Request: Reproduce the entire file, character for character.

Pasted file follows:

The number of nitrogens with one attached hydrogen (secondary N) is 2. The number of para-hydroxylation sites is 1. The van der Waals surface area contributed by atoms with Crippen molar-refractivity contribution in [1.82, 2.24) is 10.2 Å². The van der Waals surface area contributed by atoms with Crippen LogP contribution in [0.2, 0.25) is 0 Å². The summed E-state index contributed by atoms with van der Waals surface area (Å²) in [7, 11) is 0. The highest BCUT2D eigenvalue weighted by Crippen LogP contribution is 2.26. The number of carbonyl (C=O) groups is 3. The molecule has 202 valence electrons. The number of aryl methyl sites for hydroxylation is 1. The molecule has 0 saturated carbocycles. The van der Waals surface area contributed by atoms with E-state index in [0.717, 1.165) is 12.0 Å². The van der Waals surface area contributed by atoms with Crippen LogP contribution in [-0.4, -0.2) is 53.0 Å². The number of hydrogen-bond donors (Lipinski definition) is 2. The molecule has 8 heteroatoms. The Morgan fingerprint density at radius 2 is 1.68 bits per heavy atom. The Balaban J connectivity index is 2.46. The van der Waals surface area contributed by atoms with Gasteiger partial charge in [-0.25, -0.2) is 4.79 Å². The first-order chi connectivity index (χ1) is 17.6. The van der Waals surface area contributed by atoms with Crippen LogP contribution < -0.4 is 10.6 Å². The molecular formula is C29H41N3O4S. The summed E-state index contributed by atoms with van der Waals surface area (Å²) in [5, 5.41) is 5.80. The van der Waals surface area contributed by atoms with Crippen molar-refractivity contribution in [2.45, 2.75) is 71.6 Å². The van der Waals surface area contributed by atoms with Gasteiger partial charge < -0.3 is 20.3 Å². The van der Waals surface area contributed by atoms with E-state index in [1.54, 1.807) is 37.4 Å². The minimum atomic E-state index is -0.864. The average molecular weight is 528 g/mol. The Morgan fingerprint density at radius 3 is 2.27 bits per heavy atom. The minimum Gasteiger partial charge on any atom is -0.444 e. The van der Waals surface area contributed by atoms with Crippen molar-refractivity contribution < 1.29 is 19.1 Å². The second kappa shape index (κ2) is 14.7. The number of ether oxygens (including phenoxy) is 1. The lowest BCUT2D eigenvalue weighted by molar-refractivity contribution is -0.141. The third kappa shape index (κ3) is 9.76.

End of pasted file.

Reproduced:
The number of nitrogens with one attached hydrogen (secondary N) is 2. The number of para-hydroxylation sites is 1. The van der Waals surface area contributed by atoms with Crippen molar-refractivity contribution in [1.82, 2.24) is 10.2 Å². The van der Waals surface area contributed by atoms with Crippen LogP contribution in [0.2, 0.25) is 0 Å². The summed E-state index contributed by atoms with van der Waals surface area (Å²) in [7, 11) is 0. The highest BCUT2D eigenvalue weighted by Crippen LogP contribution is 2.26. The number of carbonyl (C=O) groups is 3. The molecule has 202 valence electrons. The number of aryl methyl sites for hydroxylation is 1. The molecule has 0 saturated carbocycles. The van der Waals surface area contributed by atoms with E-state index in [0.717, 1.165) is 12.0 Å². The van der Waals surface area contributed by atoms with Crippen LogP contribution in [-0.4, -0.2) is 53.0 Å². The number of hydrogen-bond donors (Lipinski definition) is 2. The molecule has 8 heteroatoms. The Morgan fingerprint density at radius 2 is 1.68 bits per heavy atom. The Balaban J connectivity index is 2.46. The van der Waals surface area contributed by atoms with Gasteiger partial charge in [-0.25, -0.2) is 4.79 Å². The first-order chi connectivity index (χ1) is 17.6. The van der Waals surface area contributed by atoms with Crippen LogP contribution < -0.4 is 10.6 Å². The molecular formula is C29H41N3O4S. The summed E-state index contributed by atoms with van der Waals surface area (Å²) in [5, 5.41) is 5.80. The van der Waals surface area contributed by atoms with Crippen molar-refractivity contribution in [2.45, 2.75) is 71.6 Å². The van der Waals surface area contributed by atoms with Gasteiger partial charge < -0.3 is 20.3 Å². The van der Waals surface area contributed by atoms with E-state index in [1.54, 1.807) is 37.4 Å². The minimum atomic E-state index is -0.864. The average molecular weight is 528 g/mol. The Morgan fingerprint density at radius 3 is 2.27 bits per heavy atom. The minimum Gasteiger partial charge on any atom is -0.444 e. The van der Waals surface area contributed by atoms with Crippen molar-refractivity contribution < 1.29 is 19.1 Å². The second kappa shape index (κ2) is 14.7. The number of ether oxygens (including phenoxy) is 1. The lowest BCUT2D eigenvalue weighted by molar-refractivity contribution is -0.141. The third kappa shape index (κ3) is 9.76.